“How you used to enjoy it when I would read to you from these pages.” When her grandmother came down with the heart ailment, she asked for Shirley—of all the grandchildren--to come and help her one afternoon a week. Shirley soon found out that her grandmother didn’t want help with dishes and sweeping. As the preacher’s wife, her grandmother was besieged with offers of help from the saintly ranks. No, what Grandmother really wanted was for Shirley to read to her--from the pages of Little Women, of all things. Where Grandmother got the book, Shirley never knew, or why she wanted Shirley to read to her at all, she never could fathom. But from the very first, Shirley devoured the heartwarming tale of the four charming young ladies and their doting mother in prim and proper New England—a world away from Hickory Hollow, Missouri, both in distance and in deportment. She had read Little Women so often in the past year, she knew certain passages by heart.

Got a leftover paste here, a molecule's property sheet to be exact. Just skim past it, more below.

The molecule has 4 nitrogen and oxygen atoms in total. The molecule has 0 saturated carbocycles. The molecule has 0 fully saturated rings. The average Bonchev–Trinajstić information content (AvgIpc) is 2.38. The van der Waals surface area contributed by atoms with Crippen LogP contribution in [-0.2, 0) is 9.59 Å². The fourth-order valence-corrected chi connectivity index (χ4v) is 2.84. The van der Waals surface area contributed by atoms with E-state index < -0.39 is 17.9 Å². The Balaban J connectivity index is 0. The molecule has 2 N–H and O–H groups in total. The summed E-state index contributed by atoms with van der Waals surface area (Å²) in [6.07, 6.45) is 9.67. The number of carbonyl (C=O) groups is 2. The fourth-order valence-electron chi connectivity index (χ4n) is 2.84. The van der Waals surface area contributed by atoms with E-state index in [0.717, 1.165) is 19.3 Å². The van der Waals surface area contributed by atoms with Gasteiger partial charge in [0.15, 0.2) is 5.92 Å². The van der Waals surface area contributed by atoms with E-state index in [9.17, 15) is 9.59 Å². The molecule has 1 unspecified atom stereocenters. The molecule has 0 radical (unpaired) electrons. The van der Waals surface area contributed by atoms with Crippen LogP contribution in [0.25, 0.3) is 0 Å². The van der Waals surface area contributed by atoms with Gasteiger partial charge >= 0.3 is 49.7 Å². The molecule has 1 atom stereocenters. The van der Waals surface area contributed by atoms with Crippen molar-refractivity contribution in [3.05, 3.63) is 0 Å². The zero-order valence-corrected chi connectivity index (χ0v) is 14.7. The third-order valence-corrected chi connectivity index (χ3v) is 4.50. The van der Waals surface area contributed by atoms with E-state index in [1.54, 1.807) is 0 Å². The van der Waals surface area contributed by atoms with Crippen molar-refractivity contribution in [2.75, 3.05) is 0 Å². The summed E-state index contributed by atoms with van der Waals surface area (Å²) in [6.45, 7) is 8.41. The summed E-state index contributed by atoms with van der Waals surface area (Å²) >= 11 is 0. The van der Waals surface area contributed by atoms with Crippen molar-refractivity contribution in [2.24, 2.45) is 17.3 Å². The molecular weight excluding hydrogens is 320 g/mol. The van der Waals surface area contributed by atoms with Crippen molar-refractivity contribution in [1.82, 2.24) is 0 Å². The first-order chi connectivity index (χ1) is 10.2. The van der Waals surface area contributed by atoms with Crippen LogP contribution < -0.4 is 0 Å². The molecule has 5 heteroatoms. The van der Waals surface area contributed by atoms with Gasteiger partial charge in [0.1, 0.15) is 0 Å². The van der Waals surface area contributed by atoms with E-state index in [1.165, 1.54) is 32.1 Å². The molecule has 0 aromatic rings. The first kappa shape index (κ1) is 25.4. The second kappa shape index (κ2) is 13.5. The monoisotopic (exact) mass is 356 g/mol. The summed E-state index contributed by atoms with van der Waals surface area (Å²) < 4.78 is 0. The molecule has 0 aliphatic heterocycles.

Shirley envisioned the plucky heroine, Jo March, and quickly found the description of her in the opening pages of the book.

"Jo was very tall, thin, and brown, and reminded one of a colt…she had a decided mouth, a comical nose, and sharp gray eyes which appeared to see everything, and were by turns fierce, funny, or thoughtful. Her long, thick hair was her one beauty…"

"Sounds like me." Shirley smiled as she thought of Jo, the fledgling writer, who, every few weeks, would don her scribbling suit and 'fall into a vortex.' Does genius burn? Jo's sisters would ask when they popped their heads in the door of her attic writing room.